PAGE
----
FWA knocks off opt-out clauses


FWA knocks off opt-out clauses

Enterprise agreement “opt-out” clauses are not a safe bet but that there are alternative ways to reward and engage employees covered by enterprise agreements (EAs).

Recently, Fair Work Australia (FWA) has put an end to the potential for opt-out clauses in a five-member full bench decision, CFMEU v Queensland Bulk Handling [2012] FWAFB 7551.  Now, not only are “opt-out” causes not a safe bet, they are unlikely to ever be approved without significant changes to the Fair Work Act 2009.  However, the CFMEU v QBH decision does not stop an employer from exploring the alternative ways of managing essential employees described in our July Update.

The CFMEU v QBH decision centred on whether a clause that allowed individual employees to opt-out resulted in the group of employees covered by the EA not being “fairly chosen”.  Where an EA does not cover every employee, a finding that the covered group is “fairly chosen” is required before it can be approved and start operating.  FWA found the opt-out provision led to the group of covered employees not being fairly chosen, and the EA was not approved as a result. There were three reasons for its decision:

  1. FWA said if the group of employees covered by the EA could change throughout its life due to exercise of the opt-out option, it would affect the integrity of other Fair Work Act mechanisms such as termination and variation of an in-term EA (which require approval of the majority of covered employees).
  2. FWA said an opt-out clause could lead to a situation in which an EA covered only one employee. This is a surprising conclusion given that FWA decisions do not establish that an EA covering only one employee is necessarily contrary to the Fair Work Act, and a recent government review suggested that a change to legislation would be needed to introduce that limitation (see our August Update under “Other Changes”).
  3. FWA said that establishment of a flexible framework of enterprise conditions would only be legitimate under the Fair Work Act where minimum statutory protections afforded by Individual Flexibility Arrangements (IFAs) were used. Where an employee opts out of EA coverage, he or she would no longer have those protections.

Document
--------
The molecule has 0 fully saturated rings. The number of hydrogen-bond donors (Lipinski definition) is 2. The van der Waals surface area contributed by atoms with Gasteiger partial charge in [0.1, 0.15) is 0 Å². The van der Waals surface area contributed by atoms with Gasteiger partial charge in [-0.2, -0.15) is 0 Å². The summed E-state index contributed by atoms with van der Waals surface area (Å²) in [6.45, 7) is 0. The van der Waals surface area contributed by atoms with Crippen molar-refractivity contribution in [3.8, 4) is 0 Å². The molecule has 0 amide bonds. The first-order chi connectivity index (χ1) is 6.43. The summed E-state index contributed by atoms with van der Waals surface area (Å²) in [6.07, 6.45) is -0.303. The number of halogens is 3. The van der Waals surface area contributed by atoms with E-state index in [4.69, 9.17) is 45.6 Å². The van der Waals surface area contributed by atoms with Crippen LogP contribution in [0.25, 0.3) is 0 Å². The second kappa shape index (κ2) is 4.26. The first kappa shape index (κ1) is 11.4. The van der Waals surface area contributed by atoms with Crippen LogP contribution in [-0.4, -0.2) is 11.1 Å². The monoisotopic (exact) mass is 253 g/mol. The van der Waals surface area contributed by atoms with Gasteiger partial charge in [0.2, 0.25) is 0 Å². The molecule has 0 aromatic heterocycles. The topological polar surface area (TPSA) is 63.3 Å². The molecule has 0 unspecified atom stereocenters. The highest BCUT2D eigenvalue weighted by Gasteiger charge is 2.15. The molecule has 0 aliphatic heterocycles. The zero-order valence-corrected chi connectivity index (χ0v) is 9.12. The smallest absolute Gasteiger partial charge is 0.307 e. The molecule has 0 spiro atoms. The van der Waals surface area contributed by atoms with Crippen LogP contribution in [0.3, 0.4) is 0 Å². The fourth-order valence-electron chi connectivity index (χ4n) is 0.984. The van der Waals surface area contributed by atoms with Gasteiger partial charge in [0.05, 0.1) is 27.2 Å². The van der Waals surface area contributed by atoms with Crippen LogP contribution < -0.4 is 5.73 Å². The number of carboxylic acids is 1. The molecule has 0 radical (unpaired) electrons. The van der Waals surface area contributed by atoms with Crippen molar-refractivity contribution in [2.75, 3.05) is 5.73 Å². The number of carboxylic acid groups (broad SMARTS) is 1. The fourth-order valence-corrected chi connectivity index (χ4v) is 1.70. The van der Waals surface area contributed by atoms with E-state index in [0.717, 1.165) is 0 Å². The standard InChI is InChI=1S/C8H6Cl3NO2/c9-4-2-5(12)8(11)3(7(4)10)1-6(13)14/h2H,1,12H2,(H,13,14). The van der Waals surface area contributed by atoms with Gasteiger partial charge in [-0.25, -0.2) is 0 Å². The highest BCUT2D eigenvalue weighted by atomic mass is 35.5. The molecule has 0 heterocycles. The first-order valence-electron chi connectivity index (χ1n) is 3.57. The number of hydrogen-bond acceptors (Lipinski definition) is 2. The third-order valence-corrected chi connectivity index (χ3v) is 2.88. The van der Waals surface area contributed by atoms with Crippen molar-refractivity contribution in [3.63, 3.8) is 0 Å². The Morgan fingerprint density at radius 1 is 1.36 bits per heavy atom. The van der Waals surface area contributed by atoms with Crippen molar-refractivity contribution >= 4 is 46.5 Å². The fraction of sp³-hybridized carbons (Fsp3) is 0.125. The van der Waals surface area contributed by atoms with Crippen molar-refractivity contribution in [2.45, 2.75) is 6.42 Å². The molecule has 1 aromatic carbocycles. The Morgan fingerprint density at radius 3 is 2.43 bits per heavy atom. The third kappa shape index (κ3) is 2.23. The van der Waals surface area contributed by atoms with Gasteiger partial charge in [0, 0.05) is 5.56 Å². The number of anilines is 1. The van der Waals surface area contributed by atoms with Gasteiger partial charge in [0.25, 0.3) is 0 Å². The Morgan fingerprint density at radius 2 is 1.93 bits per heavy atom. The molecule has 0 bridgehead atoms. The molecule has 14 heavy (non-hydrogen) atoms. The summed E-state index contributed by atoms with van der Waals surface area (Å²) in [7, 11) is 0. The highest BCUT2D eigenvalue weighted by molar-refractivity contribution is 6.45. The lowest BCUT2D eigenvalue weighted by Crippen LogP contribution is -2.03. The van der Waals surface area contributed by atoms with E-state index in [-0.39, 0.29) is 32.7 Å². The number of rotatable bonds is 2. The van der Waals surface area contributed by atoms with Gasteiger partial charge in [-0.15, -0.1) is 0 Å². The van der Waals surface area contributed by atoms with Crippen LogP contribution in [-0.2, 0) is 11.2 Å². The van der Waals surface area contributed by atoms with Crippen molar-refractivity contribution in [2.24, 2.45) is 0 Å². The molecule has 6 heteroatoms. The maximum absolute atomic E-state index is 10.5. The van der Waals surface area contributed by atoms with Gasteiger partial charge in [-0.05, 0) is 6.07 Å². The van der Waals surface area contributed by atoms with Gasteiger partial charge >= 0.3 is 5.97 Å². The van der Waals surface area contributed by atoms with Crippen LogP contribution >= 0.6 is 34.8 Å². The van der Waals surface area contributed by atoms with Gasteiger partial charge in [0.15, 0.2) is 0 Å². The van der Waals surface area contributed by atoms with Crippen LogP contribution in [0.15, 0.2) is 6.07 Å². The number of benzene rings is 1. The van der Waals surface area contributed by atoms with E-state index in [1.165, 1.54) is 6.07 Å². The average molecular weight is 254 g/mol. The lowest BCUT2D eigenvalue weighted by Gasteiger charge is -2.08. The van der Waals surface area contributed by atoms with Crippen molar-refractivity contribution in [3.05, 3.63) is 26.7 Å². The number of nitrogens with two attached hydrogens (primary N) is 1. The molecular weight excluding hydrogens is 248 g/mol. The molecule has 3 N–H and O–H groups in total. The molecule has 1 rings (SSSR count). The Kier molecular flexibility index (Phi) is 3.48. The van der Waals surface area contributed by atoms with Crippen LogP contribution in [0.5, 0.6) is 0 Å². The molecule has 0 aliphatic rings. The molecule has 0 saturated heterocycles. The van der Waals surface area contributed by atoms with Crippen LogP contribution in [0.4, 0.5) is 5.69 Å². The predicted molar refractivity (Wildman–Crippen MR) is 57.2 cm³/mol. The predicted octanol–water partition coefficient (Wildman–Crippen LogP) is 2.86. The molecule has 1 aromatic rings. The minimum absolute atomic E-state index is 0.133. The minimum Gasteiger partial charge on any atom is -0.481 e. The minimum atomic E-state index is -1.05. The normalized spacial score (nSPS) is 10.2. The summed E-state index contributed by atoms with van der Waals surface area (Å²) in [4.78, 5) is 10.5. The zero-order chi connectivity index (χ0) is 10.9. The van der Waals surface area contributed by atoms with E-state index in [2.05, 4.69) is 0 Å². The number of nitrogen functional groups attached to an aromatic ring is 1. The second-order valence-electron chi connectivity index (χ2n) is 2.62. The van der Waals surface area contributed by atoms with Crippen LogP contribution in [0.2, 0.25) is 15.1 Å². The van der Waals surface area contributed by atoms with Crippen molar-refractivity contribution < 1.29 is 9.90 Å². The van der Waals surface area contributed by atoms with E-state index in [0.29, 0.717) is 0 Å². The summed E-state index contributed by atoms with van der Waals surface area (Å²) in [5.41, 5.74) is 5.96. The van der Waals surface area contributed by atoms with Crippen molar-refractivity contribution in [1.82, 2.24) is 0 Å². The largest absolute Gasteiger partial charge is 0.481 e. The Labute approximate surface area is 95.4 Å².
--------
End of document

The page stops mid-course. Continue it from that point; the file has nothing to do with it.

Where does this leave employers?

Differentiation between EA-covered employees can still be achieved. Any EA will apply differently to different employees, even if only because employees occupy different classifications within the EA. Building on this, an EA could require only that certain conditions must be applied to all employees, leaving other conditions to be met in other individualised ways. IFAs are cumbersome, but if the EA is not overly prescriptive (while still meeting the “better-off-overall-test” (BOOT)), there will be less need to require an IFA in order to alter particular conditions.

Another FWA full bench decision this month, Solar Systems [2012] FWAFB 6397, has overturned an overly-strict application of the BOOT, meaning that there is wider scope to explore EA provisions that enable conditions to be tailored to the situation of an individual, even before an IFA has to be considered.

Expert assistance should be sought whenever the terms of an enterprise agreement are being negotiated to ensure that the approved agreement operates as intended.

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